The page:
WASHINGTON ― The Trump administration claims it is not currently detaining anyone under the president’s controversial anti-immigration executive order. But the government is not counting those being questioned at airports, according to an email sent by a government lawyer earlier this week and shared with The Huffington Post. Such questioning can last for hours.
A federal judge in Brooklyn on Saturday directed the government to give the American Civil Liberties Union a “list of people that are detained” as a result of President Donald Trump’s executive order, which temporarily bans all refugees and more than 200 million nationals of seven Muslim-majority countries from entering the United States, and indefinitely bars Syrian refugees. The ACLU and other civil rights groups are challenging the executive order in court.
In response, a government lawyer sent the ACLU a five-paragraph email stating that Customs and Border Protection and Immigration and Customs Enforcement authorities weren’t currently detaining anyone as far as they knew under the order. But the CBP count did not include people “who are being processed at a port of entry,” the attorney noted.
People coming into the United States through airports and other entry points may still be subject to additional screening. But the Department of Homeland Security said Tuesday that “processing and secondary” screening does not qualify as detention. “The green-card holders that are coming in, it’s a minor delay,” an agency spokeswoman told U.S. News & World Report. “To call it detained is way overstating it.”
The CBP also updated its website on Thursday to note that it is not holding anyone in custody solely based on the executive order, but that “all individuals who arrive in the United States are subject to inspection.”
Although the screening itself isn’t new, far more people — including many lawful permanent residents, also known as green-card holders — have reported being held at airports for hours since Trump’s executive order. On Monday, three days after the order was signed, Trump acknowledged on Twitter that 109 people were “detained and held for questioning.” But that number doesn’t include the hundreds of additional people who were inconvenienced and forced to obtain special waivers to enter the country.
Some people held under the order said they spent many hours in custody. A woman returning from Iran with her infant son was reportedly held for more than 12 hours at Los Angeles International Airport. A former Iraqi interpreter for the U.S. Army was separated from his wife and children for more than 19 hours. A Sudanese student who holds a green card, was briefly handcuffed at John F. Kennedy International Airport in New York. She called the experience “humiliating.”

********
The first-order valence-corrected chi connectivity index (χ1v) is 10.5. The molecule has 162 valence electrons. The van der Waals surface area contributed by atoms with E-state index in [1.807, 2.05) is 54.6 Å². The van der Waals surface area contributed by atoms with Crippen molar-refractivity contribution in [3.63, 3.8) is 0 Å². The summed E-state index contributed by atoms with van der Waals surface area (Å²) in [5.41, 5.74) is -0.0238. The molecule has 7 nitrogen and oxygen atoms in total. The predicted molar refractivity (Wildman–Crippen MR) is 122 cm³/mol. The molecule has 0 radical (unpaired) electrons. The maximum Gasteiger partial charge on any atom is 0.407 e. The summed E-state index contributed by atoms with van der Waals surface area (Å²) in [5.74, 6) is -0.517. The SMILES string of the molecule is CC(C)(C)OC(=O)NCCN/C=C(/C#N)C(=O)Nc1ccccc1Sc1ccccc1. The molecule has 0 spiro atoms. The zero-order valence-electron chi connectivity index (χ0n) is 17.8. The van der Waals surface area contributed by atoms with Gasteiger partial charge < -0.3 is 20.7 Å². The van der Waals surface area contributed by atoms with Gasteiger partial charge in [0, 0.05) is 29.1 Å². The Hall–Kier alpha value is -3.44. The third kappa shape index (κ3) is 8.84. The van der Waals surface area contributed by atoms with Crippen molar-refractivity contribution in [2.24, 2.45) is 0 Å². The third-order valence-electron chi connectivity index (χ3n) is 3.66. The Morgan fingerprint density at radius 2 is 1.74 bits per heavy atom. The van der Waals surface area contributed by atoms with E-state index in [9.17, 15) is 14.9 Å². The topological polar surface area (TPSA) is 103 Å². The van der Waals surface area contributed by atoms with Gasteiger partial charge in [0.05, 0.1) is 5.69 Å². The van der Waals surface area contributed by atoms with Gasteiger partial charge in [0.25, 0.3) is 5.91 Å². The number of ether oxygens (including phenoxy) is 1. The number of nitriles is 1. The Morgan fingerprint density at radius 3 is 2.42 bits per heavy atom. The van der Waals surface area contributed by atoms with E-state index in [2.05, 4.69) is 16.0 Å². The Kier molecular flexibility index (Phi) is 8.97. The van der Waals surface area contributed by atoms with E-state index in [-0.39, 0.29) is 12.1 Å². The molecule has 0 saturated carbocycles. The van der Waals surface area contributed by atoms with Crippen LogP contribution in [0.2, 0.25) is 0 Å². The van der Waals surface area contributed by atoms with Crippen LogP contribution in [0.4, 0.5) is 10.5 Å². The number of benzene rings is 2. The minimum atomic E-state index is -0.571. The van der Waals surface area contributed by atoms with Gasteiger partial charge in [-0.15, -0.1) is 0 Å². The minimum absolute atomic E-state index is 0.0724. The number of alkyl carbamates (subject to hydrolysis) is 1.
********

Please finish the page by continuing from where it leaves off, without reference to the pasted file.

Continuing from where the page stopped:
“When you’re not free to go and when you’re being coerced to provide information, this is detention,” Sirine Shebaya, a civil rights attorney in Washington, D.C., told HuffPost. “It’s actually a big fat lie to say that nobody is being detained at Dulles.”
At Washington Dulles International Airport in Virginia, customs and border officials on Saturday did not allow attorneys to see people — including green-card holders — who were being detained, defying a court order that required authorities to do so. When Sen. Cory Booker (D-N.J.) attempted to meet with CBP officials at Dulles late Saturday night, he was told by an intermediary that no one was being detained ― under the CBP’s definition of detention ― and that anybody in secondary screening would be released soon.
“The official word is no one is being detained,” Rep. Don Beyer (D-Va.) told HuffPost on Sunday. But given the length of time that many travelers were being held for questions, it was hard not to see much of that treatment as a form of detention, he added.
Booker sent a letter to the Department of Homeland Security on Monday asking how many individuals had not been admitted to the U.S. since the order was issued and how the government would ensure that detained individuals had access to counsel. He asked for a response by Wednesday evening. As of Thursday morning, “we have yet to receive any answer from [Homeland Security] in response to our many questions,” a Booker spokesperson told HuffPost.
The response the Trump administration offered is “not sufficient,” said Lee Gelernt, deputy director of the ACLU’s Immigrants’ Rights Project, who argued the federal case in Brooklyn. The ACLU wants to know “who was detained, is detained,” and to receive “daily updates,” Gelernt said. The group is also not buying the distinction between detained and processed, he said, because ACLU attorneys have heard of people being “processed” for more than a day.
Gelernt said that the Trump administration did not send any documentation to back up its email. He expects to receive an update at a case status conference on Thursday afternoon.
A spokesperson for the CBP declined to comment on the letter sent to the ACLU and did not respond to a request for comment about the situation at Dulles.
When the federal judge on Saturday asked government attorney Susan Riley whether she could provide a list of detainees, Riley didn’t sound optimistic. “That is actually more difficult than it sounds,” she said Saturday. “People are coming in all the time.”
In the email this week, the other government attorney noted that the administration is working on providing additional updates and that the judge directed the parties to work together. “If you are aware of any individuals being unlawfully detained, please let us know,” he wrote. “We will find out what’s going on.”